Choosing a licence for your data
When you deposit data on a repository, you will need to assign the right licence to it. This determines what others can and can’t do with your data, so it’s important that it is appropriate for what you’re releasing and is in line with any licence requirements of your funder and/or publisher. However, licences can often seem an unfriendly sea of acronyms: CC-BY, GPL, CC-NC-ND… WTH! How are you meant to pick the best acronym?
The most common data and software licences
In a nutshell, the ideal dataset licence is CC-BY. This is the default licence on CORD and is Cranfield University’s recommendation, in line with general open access advice. The ‘CC’ means it is a Creative Commons licence, and the ‘BY’ means that reuse requires attribution – ie anyone can use, modify, and build on your data, for any purpose including commercial, but they must give you credit. CC licences are very flexible, as you can add any combination of BY, NC (non-commercial use only), and ND (no derivative works allowed); however, unless unavoidable, NC and ND should not be used for research data as they reduce its value. You can download the full licences from the Creative Commons licences webpage.
If you created software rather than data in your research project, you should similarly share it with a specified licence. It is best practice again to use an open licence, and an easy way to do this is to choose a licence approved by the OSI (Open Source Initiative). Using a popular licence is ideal, such as the GNU General Public Licence (GPL), as it is well-known and documented, and the GPL licence is an existing option in CORD.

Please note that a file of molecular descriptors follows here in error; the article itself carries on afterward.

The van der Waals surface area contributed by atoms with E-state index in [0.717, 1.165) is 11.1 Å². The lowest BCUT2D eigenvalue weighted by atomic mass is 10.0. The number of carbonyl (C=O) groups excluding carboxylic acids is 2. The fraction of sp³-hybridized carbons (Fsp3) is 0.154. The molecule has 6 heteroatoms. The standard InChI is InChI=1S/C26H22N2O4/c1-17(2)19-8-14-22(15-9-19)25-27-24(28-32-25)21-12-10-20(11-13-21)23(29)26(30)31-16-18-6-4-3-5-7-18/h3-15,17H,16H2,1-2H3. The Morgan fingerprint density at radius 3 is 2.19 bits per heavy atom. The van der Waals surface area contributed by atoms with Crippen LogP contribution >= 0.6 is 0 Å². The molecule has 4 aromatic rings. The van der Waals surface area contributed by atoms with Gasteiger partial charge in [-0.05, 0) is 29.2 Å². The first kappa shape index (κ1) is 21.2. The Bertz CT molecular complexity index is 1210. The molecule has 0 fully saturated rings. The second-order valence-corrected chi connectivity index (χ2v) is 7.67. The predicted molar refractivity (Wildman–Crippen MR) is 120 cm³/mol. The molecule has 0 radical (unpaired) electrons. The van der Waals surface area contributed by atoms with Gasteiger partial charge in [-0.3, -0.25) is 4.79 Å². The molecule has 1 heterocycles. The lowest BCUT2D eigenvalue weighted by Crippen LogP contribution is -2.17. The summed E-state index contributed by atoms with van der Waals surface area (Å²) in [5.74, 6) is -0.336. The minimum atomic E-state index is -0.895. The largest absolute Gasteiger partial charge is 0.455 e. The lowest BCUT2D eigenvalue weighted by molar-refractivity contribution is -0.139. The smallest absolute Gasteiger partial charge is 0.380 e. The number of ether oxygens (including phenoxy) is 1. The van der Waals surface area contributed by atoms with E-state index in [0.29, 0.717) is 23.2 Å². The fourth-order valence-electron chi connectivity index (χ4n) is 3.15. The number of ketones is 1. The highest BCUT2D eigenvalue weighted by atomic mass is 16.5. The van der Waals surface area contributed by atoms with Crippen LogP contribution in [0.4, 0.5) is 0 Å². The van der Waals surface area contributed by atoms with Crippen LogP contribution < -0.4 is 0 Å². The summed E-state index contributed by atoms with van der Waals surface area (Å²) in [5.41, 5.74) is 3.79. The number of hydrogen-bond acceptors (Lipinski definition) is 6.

Additional options and information
However, just as oranges are not the only fruit, CC and GPL are not the only licences. If you have any special requirements (generally due to contracts with research partners), the Research Data Manager and Contracts will discuss options further with you. We can add licence choices on CORD (such as a non-commercial CC licence, or the Lesser GPL software licence), or if necessary we can write a bespoke licence to specify our exact terms, to ensure that our outputs are used legally and responsibly according to all partners’ needs.
Some people do worry that others could still copy their data and claim the work as their own: requesting attribution does not guarantee it. Unfortunately, this is a risk, in the same way that others can plagiarise publications. All we can do is follow correct and sound procedures, by publishing with a clearly displayed licence and using an auditable system such as CORD for data sharing, to ensure a reliably recorded original date of publication and author.
Finally, don’t forget that a licence can only be applied by the rights holder, so if you are collaborating on a research project, all parties must agree to the choice of licence. To learn more about licences, take a look at Jisc’s Licensing Open Data – A Practical Guide (pdf) or get in touch at email@example.com.
Public domain image from unsplash.com
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